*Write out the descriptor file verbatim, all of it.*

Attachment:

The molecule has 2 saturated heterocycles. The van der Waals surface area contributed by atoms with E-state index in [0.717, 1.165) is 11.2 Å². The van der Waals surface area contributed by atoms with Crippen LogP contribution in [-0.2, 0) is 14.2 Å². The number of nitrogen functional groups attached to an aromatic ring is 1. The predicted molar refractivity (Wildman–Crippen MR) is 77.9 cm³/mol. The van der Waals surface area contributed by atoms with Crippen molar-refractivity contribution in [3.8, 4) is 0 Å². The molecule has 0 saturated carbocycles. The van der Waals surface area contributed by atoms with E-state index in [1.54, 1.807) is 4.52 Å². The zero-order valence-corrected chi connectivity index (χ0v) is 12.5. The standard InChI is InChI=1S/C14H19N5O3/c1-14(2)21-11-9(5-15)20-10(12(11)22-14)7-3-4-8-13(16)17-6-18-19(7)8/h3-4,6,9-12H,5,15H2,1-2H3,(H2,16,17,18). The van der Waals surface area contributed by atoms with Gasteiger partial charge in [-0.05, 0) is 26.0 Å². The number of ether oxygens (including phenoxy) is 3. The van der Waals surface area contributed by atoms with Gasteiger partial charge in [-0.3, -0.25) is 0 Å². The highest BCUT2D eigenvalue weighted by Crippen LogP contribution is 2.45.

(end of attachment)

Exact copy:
The molecule has 2 saturated heterocycles. The van der Waals surface area contributed by atoms with E-state index in [0.717, 1.165) is 11.2 Å². The van der Waals surface area contributed by atoms with Crippen LogP contribution in [-0.2, 0) is 14.2 Å². The number of nitrogen functional groups attached to an aromatic ring is 1. The predicted molar refractivity (Wildman–Crippen MR) is 77.9 cm³/mol. The van der Waals surface area contributed by atoms with Crippen molar-refractivity contribution in [3.8, 4) is 0 Å². The molecule has 0 saturated carbocycles. The van der Waals surface area contributed by atoms with E-state index in [1.54, 1.807) is 4.52 Å². The zero-order valence-corrected chi connectivity index (χ0v) is 12.5. The standard InChI is InChI=1S/C14H19N5O3/c1-14(2)21-11-9(5-15)20-10(12(11)22-14)7-3-4-8-13(16)17-6-18-19(7)8/h3-4,6,9-12H,5,15H2,1-2H3,(H2,16,17,18). The van der Waals surface area contributed by atoms with Gasteiger partial charge in [-0.05, 0) is 26.0 Å². The number of ether oxygens (including phenoxy) is 3. The van der Waals surface area contributed by atoms with Gasteiger partial charge in [-0.3, -0.25) is 0 Å². The highest BCUT2D eigenvalue weighted by Crippen LogP contribution is 2.45.